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POWERFUL: Man shares his experiences with local students of his life in and out of prison – PG 3

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BOWLING FOR KIDS – Sam Vincent, decked out in a Mardi Gras-themed costume, throws a ball during the Big Brothers Big Sisters Bowl for Kids Brian Vossen/Lacombe Express Sake event at Ambassador Bowling Lanes last weekend.

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Thursday, March 6, 2014

Dan Whalen shares story of life in and out of prison Local students learn about the harsh consequences of crime BY BRIAN VOSSEN Lacombe Express


fter spending nearly half his life behind bars, Dan Whalen, 32, is sharing his story with students across Alberta to educate them about the consequences of crime. On March 4th, Whalen visited Lacombe Outreach School to tell students about his struggle with violence, crime and addiction. Whalen said he got caught up in a life of crime because he was not equipped to deal with the struggles of everyday life. Now, he is better equipped to deal with those struggles and while he still thinks about turning to crime, he remembers what life in prison was like and how much he missed out on while serving time. “I have reasons to not do the things that I did anymore,â€? said Whalen. Born in Newfoundland to an abusive father, Whalen was often beaten as a child. When he was eight and his family moved to Calgary, he thought things might get better. However, when he was caught stealing a candy bar from a shop, his father beat him so badly he couldn’t get out of bed for three days. After that, Whalen was the one who was blamed whenever something was missing from the house or elsewhere in the neighbourhood, he said. Whalen added this was particularly problematic as his brother was a kleptomaniac. So, at 13, he decided if he was going to constantly be blamed for someone else’s stealing, he might as well commit the crime himself. “If I was going to be punished for stealing, I was actually going to steal something.â€? So, he stole his parents’ car at 3 a.m. one morning and crashed it. Luckily, Whalen was unhurt in the accident but was eventually convicted and did his ďŹ rst stretch of time in prison at the Calgary Young Offenders Centre. Because of his small size, staff at the Young Offenders Centre didn’t think Whalen would be safe in a regular boys unit and so was put in a girls unit where the girls were not allowed to talk or socialize with him at all. After his bail and conviction

BREAKING THE CYCLE – Dan Whalen has spent nearly half his life in prison and now shares his story with young people in hopes of preventing them from falling into a similar cycle.

Brian Vossen/Lacombe Express

however, Whalen refused to go back in the girls unit, and was placed in a regular boys unit. It wasn’t long before he was challenged by one of the biggest boys in his unit, he said. Whalen decided he had two options, take a beating from the larger boy, or ďŹ ght back. He decided to ďŹ ght back and to his surprise, he won. It was the beginning of his reputation as a ďŹ ghter, one that would follow him throughout his entire life in and out of prison. After serving his sentence as a young offender, Whalen moved back in with his family. However, it wasn’t long before he ran away from home to escape his abusive father. With no money and no job skills, Whalen turned to a life of crime to support himself. Whalen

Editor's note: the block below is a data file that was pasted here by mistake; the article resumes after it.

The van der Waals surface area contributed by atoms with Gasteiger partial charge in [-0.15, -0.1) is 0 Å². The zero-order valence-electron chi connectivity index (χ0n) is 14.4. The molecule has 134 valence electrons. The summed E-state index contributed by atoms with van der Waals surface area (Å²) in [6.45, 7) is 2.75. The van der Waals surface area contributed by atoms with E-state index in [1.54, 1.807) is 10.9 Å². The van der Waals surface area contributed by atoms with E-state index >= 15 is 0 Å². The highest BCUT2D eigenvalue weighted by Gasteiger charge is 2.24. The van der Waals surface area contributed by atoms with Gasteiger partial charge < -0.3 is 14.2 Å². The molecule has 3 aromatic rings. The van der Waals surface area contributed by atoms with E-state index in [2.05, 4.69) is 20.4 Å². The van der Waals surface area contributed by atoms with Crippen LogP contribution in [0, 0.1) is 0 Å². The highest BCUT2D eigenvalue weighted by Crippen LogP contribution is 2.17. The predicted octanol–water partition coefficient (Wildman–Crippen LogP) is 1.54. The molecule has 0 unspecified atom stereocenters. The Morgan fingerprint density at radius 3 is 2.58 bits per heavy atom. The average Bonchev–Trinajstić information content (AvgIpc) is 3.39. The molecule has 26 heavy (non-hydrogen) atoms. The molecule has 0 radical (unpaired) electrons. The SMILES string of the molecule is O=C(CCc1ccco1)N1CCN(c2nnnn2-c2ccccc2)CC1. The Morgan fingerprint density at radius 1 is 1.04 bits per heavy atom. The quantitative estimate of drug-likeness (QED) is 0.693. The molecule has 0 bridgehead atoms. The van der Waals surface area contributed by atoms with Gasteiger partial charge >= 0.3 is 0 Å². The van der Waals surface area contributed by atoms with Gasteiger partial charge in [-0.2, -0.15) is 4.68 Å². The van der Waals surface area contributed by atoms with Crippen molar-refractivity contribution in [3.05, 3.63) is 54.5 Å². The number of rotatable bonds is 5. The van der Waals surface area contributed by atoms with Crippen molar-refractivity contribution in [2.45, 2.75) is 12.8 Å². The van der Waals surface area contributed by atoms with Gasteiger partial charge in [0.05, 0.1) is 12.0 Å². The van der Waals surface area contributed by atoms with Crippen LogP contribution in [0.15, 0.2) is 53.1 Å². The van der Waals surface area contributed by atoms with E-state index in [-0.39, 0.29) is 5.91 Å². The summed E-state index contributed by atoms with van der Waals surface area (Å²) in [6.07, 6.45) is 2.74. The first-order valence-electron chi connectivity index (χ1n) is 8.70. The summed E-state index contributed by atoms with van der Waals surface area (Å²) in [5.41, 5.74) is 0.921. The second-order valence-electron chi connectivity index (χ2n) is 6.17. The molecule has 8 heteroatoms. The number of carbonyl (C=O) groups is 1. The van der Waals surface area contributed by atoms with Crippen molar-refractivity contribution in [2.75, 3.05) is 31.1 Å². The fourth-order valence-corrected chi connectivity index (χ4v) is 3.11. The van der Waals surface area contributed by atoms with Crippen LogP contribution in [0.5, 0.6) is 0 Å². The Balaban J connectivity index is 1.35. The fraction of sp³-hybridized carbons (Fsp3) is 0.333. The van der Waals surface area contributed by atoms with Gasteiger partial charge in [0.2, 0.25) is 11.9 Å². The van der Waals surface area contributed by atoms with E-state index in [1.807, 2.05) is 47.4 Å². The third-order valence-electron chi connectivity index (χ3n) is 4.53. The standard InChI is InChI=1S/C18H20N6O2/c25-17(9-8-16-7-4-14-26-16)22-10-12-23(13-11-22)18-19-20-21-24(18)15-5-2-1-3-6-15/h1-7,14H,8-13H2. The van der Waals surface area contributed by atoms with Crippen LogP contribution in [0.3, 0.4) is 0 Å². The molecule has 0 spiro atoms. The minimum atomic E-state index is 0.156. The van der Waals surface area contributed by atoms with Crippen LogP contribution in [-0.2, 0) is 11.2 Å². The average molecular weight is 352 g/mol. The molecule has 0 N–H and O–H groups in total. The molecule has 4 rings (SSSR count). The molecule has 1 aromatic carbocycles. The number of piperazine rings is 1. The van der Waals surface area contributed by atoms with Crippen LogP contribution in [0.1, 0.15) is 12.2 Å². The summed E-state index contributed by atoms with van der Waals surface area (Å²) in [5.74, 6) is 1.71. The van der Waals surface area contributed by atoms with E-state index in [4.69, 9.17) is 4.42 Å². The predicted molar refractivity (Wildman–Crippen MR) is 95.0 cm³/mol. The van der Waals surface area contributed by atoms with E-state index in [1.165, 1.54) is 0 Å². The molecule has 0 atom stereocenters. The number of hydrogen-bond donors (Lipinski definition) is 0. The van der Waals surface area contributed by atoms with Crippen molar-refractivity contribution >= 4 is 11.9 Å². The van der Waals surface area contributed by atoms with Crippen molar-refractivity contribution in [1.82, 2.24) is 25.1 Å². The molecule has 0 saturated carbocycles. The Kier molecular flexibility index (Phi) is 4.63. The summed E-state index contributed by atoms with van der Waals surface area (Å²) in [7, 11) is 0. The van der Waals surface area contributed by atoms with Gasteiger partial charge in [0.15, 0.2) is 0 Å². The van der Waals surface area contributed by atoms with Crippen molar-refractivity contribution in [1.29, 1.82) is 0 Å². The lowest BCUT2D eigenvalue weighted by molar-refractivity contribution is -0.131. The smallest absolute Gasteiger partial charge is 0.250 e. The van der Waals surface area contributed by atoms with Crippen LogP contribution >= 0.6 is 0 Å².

said that he felt like he had little other option at the time, but added he made no excuses or justiďŹ cations for what he did. Inevitably, he wound up back in prison. He then got caught up in a cycle of being incarcerated, being released and ending up in jail again. Whalen said that counting parole and time spent in open custody, he has probably lived 17 years of his life in jail. Each time he got released and things started to turn around for him, something happened that would send him in a downward spiral again. However, it was a long time before Whalen was willing to make the life changes necessary to break that cycle. He said that prison was where he felt he belonged. He had

friends there, a reputation and felt accepted. “Jail was where I felt most comfortable.� It wasn’t until Whalen became addicted to drugs and lost a few friends to drugs that he was began to look at his life differently. He said he got tired of seeing the same people coming back to prison after being released and was tired of being a part of that cycle himself. Whalen said he wanted to get out, get clean, grow up and have a life. “I just got fed up with it,� said Whalen. “When you are in jail, time stands still. You don’t age, you don’t mature. I got tired of being that 19-year-old kid.� Whalen has now made great strides in moving his life in a positive direction.